Seriosity and the email conundrum

One of my pet peeves about working in an email-oriented company is the fact that I receive a flood of emails with no prioritization whatsoever.

In the end, my de facto priority system is a function of the sender and the recipient (hint: frequent senders to mailing lists end up at the bottom). But I’ve always wanted something more elegant.

Now I’ve discovered that my friend Helen Cheng and her company Seriosity, have an actual product, integrated with Outlook, that brings virtual world economics to the workplace. Employees receive a virtual currency, Serios, which they then use to bid for their co-workers attention.

That’s pretty darn cool.

Of course, I suspect that many companies will also suffer the ravages of inflation after certain senior managers discover just how many Serios it will take to get their employees to read VP-level emails!

6 thoughts on “Seriosity and the email conundrum

  1. Holy cow! I recently had dinner with a friend who complained that his employees are sending him an overwhelming number of emails. I joked about setting up daily auctions for a limited number of message slots. Or creating a public mailbox where everyone could Digg emails that seem CEO-worthy. Helen’s idea is soooo much better than either – and actually feasible. This is way cool!!

  2. In many ways, this is like the increasing use of prediction markets and internal stockmarkets for ideas. All of them are ways to tap into the wisdom of crowds and implicit knowledge in order to better prioritize and organize work.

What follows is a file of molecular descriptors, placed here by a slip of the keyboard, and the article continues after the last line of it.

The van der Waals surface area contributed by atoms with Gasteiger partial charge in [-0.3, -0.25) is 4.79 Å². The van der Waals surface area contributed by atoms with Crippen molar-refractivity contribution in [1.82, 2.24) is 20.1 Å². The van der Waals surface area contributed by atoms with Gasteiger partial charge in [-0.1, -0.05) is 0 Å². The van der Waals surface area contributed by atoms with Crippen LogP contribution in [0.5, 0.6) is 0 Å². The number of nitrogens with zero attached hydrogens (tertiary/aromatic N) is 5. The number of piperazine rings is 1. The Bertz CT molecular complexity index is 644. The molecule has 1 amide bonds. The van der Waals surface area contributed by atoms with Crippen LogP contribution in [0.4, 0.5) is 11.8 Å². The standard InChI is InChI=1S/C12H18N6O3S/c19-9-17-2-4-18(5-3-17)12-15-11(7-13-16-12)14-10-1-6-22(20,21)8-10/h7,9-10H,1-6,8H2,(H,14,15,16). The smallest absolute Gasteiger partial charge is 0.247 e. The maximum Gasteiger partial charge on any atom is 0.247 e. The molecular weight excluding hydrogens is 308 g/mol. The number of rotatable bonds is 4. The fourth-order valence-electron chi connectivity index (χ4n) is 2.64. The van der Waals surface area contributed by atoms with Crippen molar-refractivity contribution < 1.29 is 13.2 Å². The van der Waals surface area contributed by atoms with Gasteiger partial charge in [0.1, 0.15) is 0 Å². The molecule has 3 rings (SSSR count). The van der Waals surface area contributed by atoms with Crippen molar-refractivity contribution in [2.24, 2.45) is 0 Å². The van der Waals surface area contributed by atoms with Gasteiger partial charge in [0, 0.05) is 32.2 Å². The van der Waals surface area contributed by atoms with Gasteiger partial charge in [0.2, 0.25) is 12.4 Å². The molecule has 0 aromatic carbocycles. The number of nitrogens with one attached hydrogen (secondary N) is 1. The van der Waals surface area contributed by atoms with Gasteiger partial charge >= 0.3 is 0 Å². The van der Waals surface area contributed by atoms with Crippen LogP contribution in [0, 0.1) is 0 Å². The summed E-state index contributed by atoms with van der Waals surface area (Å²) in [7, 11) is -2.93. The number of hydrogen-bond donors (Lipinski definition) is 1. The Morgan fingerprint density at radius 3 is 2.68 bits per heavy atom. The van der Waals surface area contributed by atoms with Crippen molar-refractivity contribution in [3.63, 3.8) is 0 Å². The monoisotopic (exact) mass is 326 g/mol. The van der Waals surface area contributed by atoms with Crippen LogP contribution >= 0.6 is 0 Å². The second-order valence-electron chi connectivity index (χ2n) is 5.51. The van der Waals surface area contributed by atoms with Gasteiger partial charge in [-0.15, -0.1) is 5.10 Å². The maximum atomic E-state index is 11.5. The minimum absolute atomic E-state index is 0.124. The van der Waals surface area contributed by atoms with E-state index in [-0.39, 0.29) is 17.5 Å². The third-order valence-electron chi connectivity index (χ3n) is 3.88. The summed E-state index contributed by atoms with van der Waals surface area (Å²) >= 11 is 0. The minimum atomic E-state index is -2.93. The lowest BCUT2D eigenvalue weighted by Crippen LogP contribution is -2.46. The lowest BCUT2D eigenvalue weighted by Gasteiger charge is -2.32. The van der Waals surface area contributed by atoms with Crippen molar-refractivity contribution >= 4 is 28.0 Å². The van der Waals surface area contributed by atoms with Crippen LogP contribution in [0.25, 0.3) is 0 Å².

3. I’ll admit to being a Bad Boy when it comes to emails; unless it’s “To” me, with an actual email address, it gets read at the end of the day. List emails that don’t have a compelling Subject may not get read at all.

    Fortunately, we’re a smallish company which has valued autonomy in decision-making, so long “email discussions” are unusual. Also, I’m a fan of picking up the phone and doing a con call if I sense that the issue can be dealt with in ten minutes on the phone, but will be complex and tricky if done over email.

  4. Also, any email scheme that requires use of Windows should be terminated with extreme prejudice. Our engineering team is pretty much an all-Linux bunch, so it wasn’t too hard to get our company to adapt more open standards for email and calendaring.

  5. Foo,

    I’ll never understand what motivates the CC: bandits who seem to include every single person in the company on their emails. These guys drive me nuts!

    Email is for quick hits; for real discussions, pick up the damn phone or, God forbid, go see the person in f2f.

    What Linux email system do you use? Are people still using elm?

  6. Most of us use Thunderbird on Linux, although we have one grizzled veteran who insists on Pine.

    As for the “CC warriors”, we have a couple of those. A somewhat bigger problem, especially in the past, was long email debates, where each person involved would spend hours to write emails expressing ideas that could be said in a few minutes in person. I adopted a “two reply rule”: if a subject couldn’t be disposed in two email dialogs of no more than a couple of text paragraphs, it should be talked about in person or on the phone.

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